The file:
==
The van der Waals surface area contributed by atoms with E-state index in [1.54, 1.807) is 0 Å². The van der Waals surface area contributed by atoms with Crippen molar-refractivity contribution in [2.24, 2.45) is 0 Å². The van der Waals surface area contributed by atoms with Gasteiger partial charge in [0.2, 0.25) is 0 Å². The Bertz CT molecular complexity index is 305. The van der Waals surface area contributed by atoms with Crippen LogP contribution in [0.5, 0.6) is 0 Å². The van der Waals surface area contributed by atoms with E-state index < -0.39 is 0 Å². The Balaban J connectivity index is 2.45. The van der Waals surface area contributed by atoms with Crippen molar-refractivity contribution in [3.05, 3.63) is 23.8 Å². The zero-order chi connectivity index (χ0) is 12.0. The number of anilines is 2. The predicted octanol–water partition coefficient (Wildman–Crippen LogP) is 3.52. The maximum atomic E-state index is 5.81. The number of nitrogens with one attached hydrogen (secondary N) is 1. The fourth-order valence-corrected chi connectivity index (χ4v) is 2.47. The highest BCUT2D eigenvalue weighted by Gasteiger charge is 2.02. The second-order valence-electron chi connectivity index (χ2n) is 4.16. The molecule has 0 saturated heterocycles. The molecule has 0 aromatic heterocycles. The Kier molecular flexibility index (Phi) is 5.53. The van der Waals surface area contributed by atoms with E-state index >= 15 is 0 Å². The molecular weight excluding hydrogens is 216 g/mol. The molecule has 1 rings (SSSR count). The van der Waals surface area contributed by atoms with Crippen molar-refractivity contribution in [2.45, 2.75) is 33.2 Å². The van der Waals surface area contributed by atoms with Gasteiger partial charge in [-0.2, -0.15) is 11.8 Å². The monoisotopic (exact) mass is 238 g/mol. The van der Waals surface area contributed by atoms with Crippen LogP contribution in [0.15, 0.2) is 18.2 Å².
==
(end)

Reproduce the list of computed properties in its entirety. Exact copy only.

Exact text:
The van der Waals surface area contributed by atoms with E-state index in [1.54, 1.807) is 0 Å². The van der Waals surface area contributed by atoms with Crippen molar-refractivity contribution in [2.24, 2.45) is 0 Å². The van der Waals surface area contributed by atoms with Gasteiger partial charge in [0.2, 0.25) is 0 Å². The Bertz CT molecular complexity index is 305. The van der Waals surface area contributed by atoms with Crippen LogP contribution in [0.5, 0.6) is 0 Å². The van der Waals surface area contributed by atoms with E-state index < -0.39 is 0 Å². The Balaban J connectivity index is 2.45. The van der Waals surface area contributed by atoms with Crippen molar-refractivity contribution in [3.05, 3.63) is 23.8 Å². The zero-order chi connectivity index (χ0) is 12.0. The number of anilines is 2. The predicted octanol–water partition coefficient (Wildman–Crippen LogP) is 3.52. The maximum atomic E-state index is 5.81. The number of nitrogens with one attached hydrogen (secondary N) is 1. The fourth-order valence-corrected chi connectivity index (χ4v) is 2.47. The highest BCUT2D eigenvalue weighted by Gasteiger charge is 2.02. The second-order valence-electron chi connectivity index (χ2n) is 4.16. The molecule has 0 saturated heterocycles. The molecule has 0 aromatic heterocycles. The Kier molecular flexibility index (Phi) is 5.53. The van der Waals surface area contributed by atoms with E-state index >= 15 is 0 Å². The molecular weight excluding hydrogens is 216 g/mol. The molecule has 1 rings (SSSR count). The van der Waals surface area contributed by atoms with Crippen molar-refractivity contribution in [2.45, 2.75) is 33.2 Å². The van der Waals surface area contributed by atoms with Gasteiger partial charge in [-0.2, -0.15) is 11.8 Å². The monoisotopic (exact) mass is 238 g/mol. The van der Waals surface area contributed by atoms with Crippen LogP contribution in [0.15, 0.2) is 18.2 Å².